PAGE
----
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20 years ago, the dot-coms took over the Super Bowl

Pets.com, Hotjobs.com, and OurBeginning.com were just a few of the 17 websites that took over the big game ads in 2000.

20 years ago, the dot-coms took over the Super Bowl

Of all the dot-com brand commercials in the 2000 Super Bowl, Etrade’s was the best. Others were funny, yeah (I mean, “Cat Herders,” amirite?), but Etrade’s dancing monkey was a living embodiment of what we were seeing at that very moment, right in front of our eyes. Brands were taking millions of dollars, putting it in a pile, dousing it with gasoline, and paying for the opportunity to toss a match on it in front of 100 million people.

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It was a year when brands at the Super Bowl all of a sudden had a distinctly 21st-century suffix attached to their names—Pets.com, Monster.com, OurBeginning.com, Epidemic.com, Autotrader.com—and on and on, DOT-COM. It was a new century, and there were 17 dot-com brands in this big game, compared to two in 1999, which is almost as many web-based brands in one game that have bought Super Bowl ads in this last decade.

That’s why Super Bowl XXXIV isn’t actually remembered most for the game played between the St. Louis Rams and Tennessee Titans, but for these new advertisers that crashed the commercial party. The first major brands born online were getting their first taste of mainstream marketing’s highest peak. THIS WAS THE FUTURE. The internet had arrived. Business would be transformed forever.

Sadly, though, for many of these companies, the realities of basic traditional accounting still stood firm. The dot-com Super Bowl was the high-water mark for this first wave of web-based companies, most of which wouldn’t exist within just a few years (or sooner) after the Rams lifted the Vince Lombardi trophy.

Take OurBeginning.com, an online retailer of wedding invitations, birth announcements, stationery, and more. The company bought airtime for four ads for about $4 million, which was $2 million more than the company’s total revenue for the nine months before the game. CEO and founder Michael Budowski told CNN at the time that it was a move that made perfect sense. “The exciting part is we have a very solid business model. The Super Bowl not working . . . well, how can it not really work? It is part of our branding campaign; it’s not going to make or break us as a company,” he said.

Less than a year later, the Orlando-based company filed for Chapter 7 bankruptcy protection blaming “insurmountable financial problems.”

Dot-com to DTC

Of course, the dot-com era has long been a punchline for its extravagant spending and valuations. Pets.com alone became a joke and punchline all in one brand name. But look past the laughter and it starts to look eerily familiar—like a more current trend in businesses built on marketing hype but short on traditional metrics like, say, profit. Ever since Warby Parker stylishly strolled onto the scene, direct-to-consumer (DTC) has become a catch-all phrase for any new business that begins as a digital retailer aiming to disrupt an establishment consumer category. Toothbrushes, groceries, socks, razors, and, of course, mattresses. And like the attendees to the Dot-com Super Bowl party, some are predicting a similar reckoning for our DTC present.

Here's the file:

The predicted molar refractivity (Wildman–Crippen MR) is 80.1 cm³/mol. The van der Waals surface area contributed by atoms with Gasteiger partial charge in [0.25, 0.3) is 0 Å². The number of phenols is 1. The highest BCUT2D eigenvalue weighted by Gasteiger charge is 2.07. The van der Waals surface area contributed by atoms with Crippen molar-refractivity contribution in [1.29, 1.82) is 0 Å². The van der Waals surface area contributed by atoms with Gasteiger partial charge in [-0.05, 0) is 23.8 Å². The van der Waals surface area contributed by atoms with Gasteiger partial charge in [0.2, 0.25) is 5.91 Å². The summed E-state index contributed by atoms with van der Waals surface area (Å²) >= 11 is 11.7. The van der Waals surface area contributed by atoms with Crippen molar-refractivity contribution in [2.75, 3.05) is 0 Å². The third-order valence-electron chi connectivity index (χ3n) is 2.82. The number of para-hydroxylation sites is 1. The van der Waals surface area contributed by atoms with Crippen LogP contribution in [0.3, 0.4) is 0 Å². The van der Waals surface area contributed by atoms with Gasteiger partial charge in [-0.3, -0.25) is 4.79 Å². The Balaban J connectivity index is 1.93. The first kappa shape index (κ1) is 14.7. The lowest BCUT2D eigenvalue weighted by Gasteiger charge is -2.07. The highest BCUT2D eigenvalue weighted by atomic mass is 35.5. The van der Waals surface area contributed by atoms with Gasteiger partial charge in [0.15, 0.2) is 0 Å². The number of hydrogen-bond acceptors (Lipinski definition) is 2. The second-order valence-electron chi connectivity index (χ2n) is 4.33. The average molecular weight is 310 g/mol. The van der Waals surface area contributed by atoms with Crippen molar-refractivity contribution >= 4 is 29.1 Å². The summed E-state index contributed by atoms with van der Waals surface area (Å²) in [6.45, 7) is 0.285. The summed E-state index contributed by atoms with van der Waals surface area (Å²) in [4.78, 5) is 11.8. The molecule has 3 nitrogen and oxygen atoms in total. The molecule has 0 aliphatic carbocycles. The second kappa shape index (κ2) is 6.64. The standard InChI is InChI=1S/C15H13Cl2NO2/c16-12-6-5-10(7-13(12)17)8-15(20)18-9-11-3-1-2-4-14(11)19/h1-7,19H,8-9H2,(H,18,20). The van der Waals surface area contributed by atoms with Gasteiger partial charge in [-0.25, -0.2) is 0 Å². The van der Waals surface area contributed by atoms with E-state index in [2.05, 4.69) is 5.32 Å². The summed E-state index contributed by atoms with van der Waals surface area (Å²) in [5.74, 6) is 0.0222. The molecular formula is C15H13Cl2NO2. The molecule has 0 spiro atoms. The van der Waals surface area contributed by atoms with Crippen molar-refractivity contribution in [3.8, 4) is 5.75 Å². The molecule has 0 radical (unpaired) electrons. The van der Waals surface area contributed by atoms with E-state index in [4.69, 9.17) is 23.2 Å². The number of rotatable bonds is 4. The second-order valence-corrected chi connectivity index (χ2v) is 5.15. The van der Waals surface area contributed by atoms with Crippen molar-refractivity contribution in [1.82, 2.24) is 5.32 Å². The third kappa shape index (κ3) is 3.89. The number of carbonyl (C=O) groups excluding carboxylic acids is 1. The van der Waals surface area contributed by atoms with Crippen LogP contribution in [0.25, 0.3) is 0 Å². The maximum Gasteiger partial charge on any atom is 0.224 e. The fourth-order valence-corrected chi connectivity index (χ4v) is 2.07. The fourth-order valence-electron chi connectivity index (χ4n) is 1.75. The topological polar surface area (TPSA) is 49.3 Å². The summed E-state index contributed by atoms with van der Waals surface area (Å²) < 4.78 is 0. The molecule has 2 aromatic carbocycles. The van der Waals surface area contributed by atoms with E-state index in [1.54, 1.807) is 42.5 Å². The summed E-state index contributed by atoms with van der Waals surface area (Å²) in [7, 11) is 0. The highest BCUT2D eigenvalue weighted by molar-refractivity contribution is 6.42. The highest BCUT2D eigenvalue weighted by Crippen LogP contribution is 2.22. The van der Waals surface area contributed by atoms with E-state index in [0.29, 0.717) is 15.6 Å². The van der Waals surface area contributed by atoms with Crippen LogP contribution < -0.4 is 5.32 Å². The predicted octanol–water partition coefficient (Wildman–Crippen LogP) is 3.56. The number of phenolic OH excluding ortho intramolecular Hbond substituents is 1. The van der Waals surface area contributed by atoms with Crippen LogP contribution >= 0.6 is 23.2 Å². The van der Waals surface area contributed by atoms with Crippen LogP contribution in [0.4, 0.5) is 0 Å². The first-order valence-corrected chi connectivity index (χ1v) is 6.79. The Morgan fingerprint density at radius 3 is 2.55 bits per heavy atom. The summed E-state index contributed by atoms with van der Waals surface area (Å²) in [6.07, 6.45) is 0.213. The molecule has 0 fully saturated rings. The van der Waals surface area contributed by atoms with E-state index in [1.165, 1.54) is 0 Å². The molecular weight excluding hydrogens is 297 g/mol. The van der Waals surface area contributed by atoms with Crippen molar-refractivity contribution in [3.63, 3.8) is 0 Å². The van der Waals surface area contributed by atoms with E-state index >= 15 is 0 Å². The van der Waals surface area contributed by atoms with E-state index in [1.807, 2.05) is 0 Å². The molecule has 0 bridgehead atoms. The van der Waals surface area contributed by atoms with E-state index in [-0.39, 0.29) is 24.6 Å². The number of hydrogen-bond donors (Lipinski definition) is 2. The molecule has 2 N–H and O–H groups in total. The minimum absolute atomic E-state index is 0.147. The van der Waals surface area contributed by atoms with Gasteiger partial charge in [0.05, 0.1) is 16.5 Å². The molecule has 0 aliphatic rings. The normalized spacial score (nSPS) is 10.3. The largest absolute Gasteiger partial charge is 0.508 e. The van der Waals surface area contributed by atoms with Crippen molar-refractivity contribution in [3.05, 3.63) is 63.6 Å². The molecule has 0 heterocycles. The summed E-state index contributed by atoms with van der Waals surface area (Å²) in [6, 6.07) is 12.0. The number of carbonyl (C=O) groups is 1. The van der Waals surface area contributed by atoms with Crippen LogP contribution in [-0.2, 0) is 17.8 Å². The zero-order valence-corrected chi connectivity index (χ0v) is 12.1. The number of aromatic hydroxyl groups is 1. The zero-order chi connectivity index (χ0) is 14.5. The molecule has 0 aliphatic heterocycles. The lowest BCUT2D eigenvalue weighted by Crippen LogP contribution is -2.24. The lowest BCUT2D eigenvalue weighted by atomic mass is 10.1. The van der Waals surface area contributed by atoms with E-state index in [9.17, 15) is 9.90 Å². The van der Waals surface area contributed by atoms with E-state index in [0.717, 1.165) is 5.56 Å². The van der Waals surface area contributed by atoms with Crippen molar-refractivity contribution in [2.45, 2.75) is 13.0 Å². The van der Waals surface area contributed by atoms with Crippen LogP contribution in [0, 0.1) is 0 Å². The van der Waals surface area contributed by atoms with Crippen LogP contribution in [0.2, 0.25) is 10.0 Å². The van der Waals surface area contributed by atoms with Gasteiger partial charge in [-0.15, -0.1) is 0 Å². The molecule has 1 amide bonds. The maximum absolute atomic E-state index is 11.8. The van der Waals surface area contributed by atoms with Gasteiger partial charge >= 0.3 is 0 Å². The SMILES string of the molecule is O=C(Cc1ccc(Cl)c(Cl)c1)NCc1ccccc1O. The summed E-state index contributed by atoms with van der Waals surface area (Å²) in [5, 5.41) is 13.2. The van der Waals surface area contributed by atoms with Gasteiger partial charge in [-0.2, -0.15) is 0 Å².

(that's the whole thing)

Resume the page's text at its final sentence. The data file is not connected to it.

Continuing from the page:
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We got a peek at it when Casper filed its S-1 on January 10, revealing it spent $423 million on marketing on about $358 million in sales. On his Pivot podcast with Kara Swisher, Scott Galloway called Casper “a cute retailer with 20% negative operating margins, and not scaling. They should’ve sold it, they missed the window.”

Between Casper, the dumpster fire that is WeWork, and the ups and downs of companies like Uber and Lyft, perhaps the most surprising thing is there aren’t more DTC commercials at the Super Bowl. While plenty of web-based brands have been to the big game over the last two decades—Airbnb, Apartments.com, Squarespace, among others—Dollar Shave Club might be the only DTC to do it, back in 2016. Five months later, it was acquired by Unilever.

Brand consultant Mark Ritson wrote in a Marketing Week column last week that no matter how beautiful the marketing poetry, an S-1 submission is ultimately written in plain, monochrome prose. “Numbers, charts and buckets of cold, harsh reality are finally poured over a DTC bullshit machine that has been running, unencumbered by reality or fact, down in the corporate basement for years,” he wrote. “Despite bold claims and disruptive manifestos, most of these DTC champions continue to fail the single most important test of marketing and business. Not cool ads. Not storytelling. Not conference speeches. Not even satisfied customers. Making money.”

So let’s yuck it up and celebrate the 20th anniversary of the Dot-com Super Bowl (check out most of the ads below), but let them be a continual reminder that our own era may be holding a sock puppet of its own.

Pets.com “Please Don’t Go”

EDS (Electronic Data Systems) “Cat Herders”

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Computer.com “Mike and Mike”

Autotrader.com “We Need A Car”

Epidemic.com “Bathroom”

Lifeminders.com “The Worst Commercial”

Netpliance 

OurBeginning.com

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OnMoney.com “Paper Monster”

E-Stamp “Time Saving Tips”

Kforce.com

MicroStrategy “Stock Alert”

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Encyclopedia Britannica “Questions”

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About the author

Jeff Beer is a staff editor at Fast Company, covering advertising, marketing, and brand creativity. He lives in Toronto.

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